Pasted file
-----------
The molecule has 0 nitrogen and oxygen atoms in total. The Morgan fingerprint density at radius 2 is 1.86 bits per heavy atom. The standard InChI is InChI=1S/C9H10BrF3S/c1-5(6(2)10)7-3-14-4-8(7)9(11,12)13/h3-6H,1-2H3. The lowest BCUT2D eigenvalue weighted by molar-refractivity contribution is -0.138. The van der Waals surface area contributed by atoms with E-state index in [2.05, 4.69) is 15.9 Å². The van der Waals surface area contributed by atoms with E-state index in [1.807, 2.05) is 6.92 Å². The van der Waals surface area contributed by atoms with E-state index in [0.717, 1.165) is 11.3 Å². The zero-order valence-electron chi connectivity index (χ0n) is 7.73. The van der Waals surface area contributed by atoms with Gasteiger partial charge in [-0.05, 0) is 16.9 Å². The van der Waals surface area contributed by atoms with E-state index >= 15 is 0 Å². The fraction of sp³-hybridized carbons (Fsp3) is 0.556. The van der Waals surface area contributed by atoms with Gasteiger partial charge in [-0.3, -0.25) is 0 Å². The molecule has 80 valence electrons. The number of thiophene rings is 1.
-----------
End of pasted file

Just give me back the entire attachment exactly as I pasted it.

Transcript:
The molecule has 0 nitrogen and oxygen atoms in total. The Morgan fingerprint density at radius 2 is 1.86 bits per heavy atom. The standard InChI is InChI=1S/C9H10BrF3S/c1-5(6(2)10)7-3-14-4-8(7)9(11,12)13/h3-6H,1-2H3. The lowest BCUT2D eigenvalue weighted by molar-refractivity contribution is -0.138. The van der Waals surface area contributed by atoms with E-state index in [2.05, 4.69) is 15.9 Å². The van der Waals surface area contributed by atoms with E-state index in [1.807, 2.05) is 6.92 Å². The van der Waals surface area contributed by atoms with E-state index in [0.717, 1.165) is 11.3 Å². The zero-order valence-electron chi connectivity index (χ0n) is 7.73. The van der Waals surface area contributed by atoms with Gasteiger partial charge in [-0.05, 0) is 16.9 Å². The van der Waals surface area contributed by atoms with E-state index >= 15 is 0 Å². The fraction of sp³-hybridized carbons (Fsp3) is 0.556. The van der Waals surface area contributed by atoms with Gasteiger partial charge in [-0.3, -0.25) is 0 Å². The molecule has 80 valence electrons. The number of thiophene rings is 1.